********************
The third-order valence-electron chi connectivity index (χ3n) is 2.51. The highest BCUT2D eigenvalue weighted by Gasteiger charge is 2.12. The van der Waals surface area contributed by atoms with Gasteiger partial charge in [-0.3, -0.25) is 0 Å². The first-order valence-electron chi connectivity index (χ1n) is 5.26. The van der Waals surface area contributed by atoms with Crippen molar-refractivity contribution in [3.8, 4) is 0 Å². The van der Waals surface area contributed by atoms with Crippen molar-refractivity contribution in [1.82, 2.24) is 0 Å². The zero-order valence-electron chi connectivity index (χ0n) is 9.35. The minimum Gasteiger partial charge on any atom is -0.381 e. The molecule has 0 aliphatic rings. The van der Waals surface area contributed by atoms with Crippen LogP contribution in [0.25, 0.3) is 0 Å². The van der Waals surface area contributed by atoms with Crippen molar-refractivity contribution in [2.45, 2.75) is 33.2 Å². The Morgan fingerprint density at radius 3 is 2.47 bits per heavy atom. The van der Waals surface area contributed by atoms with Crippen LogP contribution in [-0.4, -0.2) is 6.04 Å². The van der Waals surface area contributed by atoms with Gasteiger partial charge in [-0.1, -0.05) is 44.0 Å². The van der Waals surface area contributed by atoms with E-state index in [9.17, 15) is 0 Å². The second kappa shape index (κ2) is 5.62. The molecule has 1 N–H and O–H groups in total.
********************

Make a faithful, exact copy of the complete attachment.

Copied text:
The third-order valence-electron chi connectivity index (χ3n) is 2.51. The highest BCUT2D eigenvalue weighted by Gasteiger charge is 2.12. The van der Waals surface area contributed by atoms with Gasteiger partial charge in [-0.3, -0.25) is 0 Å². The first-order valence-electron chi connectivity index (χ1n) is 5.26. The van der Waals surface area contributed by atoms with Crippen molar-refractivity contribution in [3.8, 4) is 0 Å². The van der Waals surface area contributed by atoms with Crippen molar-refractivity contribution in [1.82, 2.24) is 0 Å². The zero-order valence-electron chi connectivity index (χ0n) is 9.35. The minimum Gasteiger partial charge on any atom is -0.381 e. The molecule has 0 aliphatic rings. The van der Waals surface area contributed by atoms with Crippen LogP contribution in [0.25, 0.3) is 0 Å². The van der Waals surface area contributed by atoms with Crippen molar-refractivity contribution in [2.45, 2.75) is 33.2 Å². The Morgan fingerprint density at radius 3 is 2.47 bits per heavy atom. The van der Waals surface area contributed by atoms with Crippen LogP contribution in [-0.4, -0.2) is 6.04 Å². The van der Waals surface area contributed by atoms with Gasteiger partial charge in [-0.1, -0.05) is 44.0 Å². The van der Waals surface area contributed by atoms with E-state index in [9.17, 15) is 0 Å². The second kappa shape index (κ2) is 5.62. The molecule has 1 N–H and O–H groups in total.